The Catholics of Asia make up only a small fraction of the total Asian population, approximately 2.7 percent of its people, or 106 million in all, two-thirds of these in the Philippines. Curiously, it is the small numbers that make the Asian story all the more compelling. Asian Catholics live at the edge -- and it has always been by going to the “edge” that the church rediscovers itself. By most measures, Asian Catholics hardly count in the total Catholic population of over 1 billion worldwide. However, living as distinct minorities their communities have reflected those of the early Christians. And just as the early Christians, the Asian Catholics have struggled with issues of self-identity, defensiveness and mission. Just as the early Christian disciples did centuries ago, today’s Asian Catholic apostles have transformed their mission and, indeed, their very identity. In the process, they have moved out of defensive postures, once set up by Western mentors, and are now looking for ways to encounter their own “Asianness,” their own cultures and religions. They are compelled to do this by spirit and faith.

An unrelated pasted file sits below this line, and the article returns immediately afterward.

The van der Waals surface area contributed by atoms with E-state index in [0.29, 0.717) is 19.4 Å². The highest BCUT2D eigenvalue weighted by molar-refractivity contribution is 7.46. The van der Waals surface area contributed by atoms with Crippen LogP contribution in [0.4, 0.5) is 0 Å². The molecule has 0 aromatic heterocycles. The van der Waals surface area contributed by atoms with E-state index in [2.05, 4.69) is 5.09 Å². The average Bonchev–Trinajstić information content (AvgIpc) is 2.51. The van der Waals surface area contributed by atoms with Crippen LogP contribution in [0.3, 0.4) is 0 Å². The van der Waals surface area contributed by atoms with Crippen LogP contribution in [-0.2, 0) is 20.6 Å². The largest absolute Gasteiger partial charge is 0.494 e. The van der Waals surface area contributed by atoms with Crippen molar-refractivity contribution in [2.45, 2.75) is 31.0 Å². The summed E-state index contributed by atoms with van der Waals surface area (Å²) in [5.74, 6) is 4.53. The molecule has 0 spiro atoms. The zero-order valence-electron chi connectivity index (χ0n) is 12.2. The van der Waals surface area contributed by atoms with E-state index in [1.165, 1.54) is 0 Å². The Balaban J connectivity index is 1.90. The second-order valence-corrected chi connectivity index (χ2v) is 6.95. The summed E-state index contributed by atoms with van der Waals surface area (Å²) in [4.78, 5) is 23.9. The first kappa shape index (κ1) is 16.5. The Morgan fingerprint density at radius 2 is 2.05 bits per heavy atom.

Many Catholics, asked what has most changed Catholicism in our lifetimes, might answer that it was the Second Vatican Council. Perhaps true, but increasingly simple demographic changes are having revolutionary effects as well. Once a church comprised of the white and the well positioned of the world, it is increasingly a church of color and of the marginalized. We can run from this change -- or willingly embrace it as a gift of God. Either way, it is happening. Shortly after the Vatican council, Jesuit theologian Karl Rahner, acknowledged by many as one of the greatest theologians of the 20th century, had an insight. He realized he had caught an early glimpse of the dawn of a new and truly universal, global Catholicism. Reflecting on the council, he called it “the first major official event in which the church began in fact to actualize itself precisely as a world church.” He defined that church as one that “begins to act through the reciprocal influence exercised by all its components.” His was a prescient observation. Curiously, Rahner’s image and definition mirror the image and definitions of church that the Asian Catholic leadership has brought to light and life in the years since Rahner spoke. The church the Asian bishops have in mind is not the one they inherited from the West. Generated by the desire to embrace the poor and walk with the countless millions of poor on their continent, the Asian bishops envision a life-sustaining, networked church, one that integrates and celebrates local cultural and religious gifts, and shares these gifts with the wider church. This church is the voice of those without voices. This church is a voice of hope. This church acts courageously because it is inspired and bolstered by the collective strength and wisdom of all the local churches. This church speaks out of faith as followers of Christ, in concert with other religious leaders and people of good will who are also guided by the Spirit. This church works for what the Asian bishops call “integral liberation.”